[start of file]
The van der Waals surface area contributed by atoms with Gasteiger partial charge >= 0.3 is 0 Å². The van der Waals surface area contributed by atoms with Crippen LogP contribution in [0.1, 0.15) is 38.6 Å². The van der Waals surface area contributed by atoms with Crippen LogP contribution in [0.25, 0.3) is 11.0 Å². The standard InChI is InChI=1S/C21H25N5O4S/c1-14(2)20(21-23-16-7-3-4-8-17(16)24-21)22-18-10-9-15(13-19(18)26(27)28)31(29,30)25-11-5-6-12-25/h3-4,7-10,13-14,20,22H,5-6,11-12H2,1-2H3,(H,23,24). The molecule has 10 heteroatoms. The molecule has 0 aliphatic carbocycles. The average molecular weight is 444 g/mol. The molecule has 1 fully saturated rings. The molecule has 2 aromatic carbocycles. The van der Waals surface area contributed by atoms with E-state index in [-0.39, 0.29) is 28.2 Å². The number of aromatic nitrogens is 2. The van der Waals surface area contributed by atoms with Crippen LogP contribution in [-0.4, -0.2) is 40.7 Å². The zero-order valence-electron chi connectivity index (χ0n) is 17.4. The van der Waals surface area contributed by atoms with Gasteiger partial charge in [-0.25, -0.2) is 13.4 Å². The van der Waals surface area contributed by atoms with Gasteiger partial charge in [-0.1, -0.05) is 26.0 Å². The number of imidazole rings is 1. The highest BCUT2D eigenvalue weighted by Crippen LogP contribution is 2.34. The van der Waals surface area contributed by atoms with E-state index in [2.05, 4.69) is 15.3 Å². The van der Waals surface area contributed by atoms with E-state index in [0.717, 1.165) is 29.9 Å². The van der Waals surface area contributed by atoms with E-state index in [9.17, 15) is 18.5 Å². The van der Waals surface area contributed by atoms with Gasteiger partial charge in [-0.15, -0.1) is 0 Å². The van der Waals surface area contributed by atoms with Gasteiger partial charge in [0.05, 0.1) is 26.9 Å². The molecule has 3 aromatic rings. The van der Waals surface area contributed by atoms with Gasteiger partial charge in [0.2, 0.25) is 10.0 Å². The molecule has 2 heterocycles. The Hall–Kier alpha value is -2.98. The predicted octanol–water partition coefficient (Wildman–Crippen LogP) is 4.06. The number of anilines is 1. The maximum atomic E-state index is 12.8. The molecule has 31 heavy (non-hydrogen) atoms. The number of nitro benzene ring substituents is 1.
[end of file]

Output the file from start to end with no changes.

The van der Waals surface area contributed by atoms with Gasteiger partial charge >= 0.3 is 0 Å². The van der Waals surface area contributed by atoms with Crippen LogP contribution in [0.1, 0.15) is 38.6 Å². The van der Waals surface area contributed by atoms with Crippen LogP contribution in [0.25, 0.3) is 11.0 Å². The standard InChI is InChI=1S/C21H25N5O4S/c1-14(2)20(21-23-16-7-3-4-8-17(16)24-21)22-18-10-9-15(13-19(18)26(27)28)31(29,30)25-11-5-6-12-25/h3-4,7-10,13-14,20,22H,5-6,11-12H2,1-2H3,(H,23,24). The molecule has 10 heteroatoms. The molecule has 0 aliphatic carbocycles. The average molecular weight is 444 g/mol. The molecule has 1 fully saturated rings. The molecule has 2 aromatic carbocycles. The van der Waals surface area contributed by atoms with E-state index in [-0.39, 0.29) is 28.2 Å². The number of aromatic nitrogens is 2. The van der Waals surface area contributed by atoms with Crippen LogP contribution in [-0.4, -0.2) is 40.7 Å². The zero-order valence-electron chi connectivity index (χ0n) is 17.4. The van der Waals surface area contributed by atoms with Gasteiger partial charge in [-0.25, -0.2) is 13.4 Å². The van der Waals surface area contributed by atoms with Gasteiger partial charge in [-0.1, -0.05) is 26.0 Å². The number of imidazole rings is 1. The highest BCUT2D eigenvalue weighted by Crippen LogP contribution is 2.34. The van der Waals surface area contributed by atoms with E-state index in [2.05, 4.69) is 15.3 Å². The van der Waals surface area contributed by atoms with E-state index in [0.717, 1.165) is 29.9 Å². The van der Waals surface area contributed by atoms with E-state index in [9.17, 15) is 18.5 Å². The van der Waals surface area contributed by atoms with Gasteiger partial charge in [-0.15, -0.1) is 0 Å². The van der Waals surface area contributed by atoms with Gasteiger partial charge in [0.05, 0.1) is 26.9 Å². The molecule has 3 aromatic rings. The van der Waals surface area contributed by atoms with Gasteiger partial charge in [0.2, 0.25) is 10.0 Å². The molecule has 2 heterocycles. The Hall–Kier alpha value is -2.98. The predicted octanol–water partition coefficient (Wildman–Crippen LogP) is 4.06. The number of anilines is 1. The maximum atomic E-state index is 12.8. The molecule has 31 heavy (non-hydrogen) atoms. The number of nitro benzene ring substituents is 1.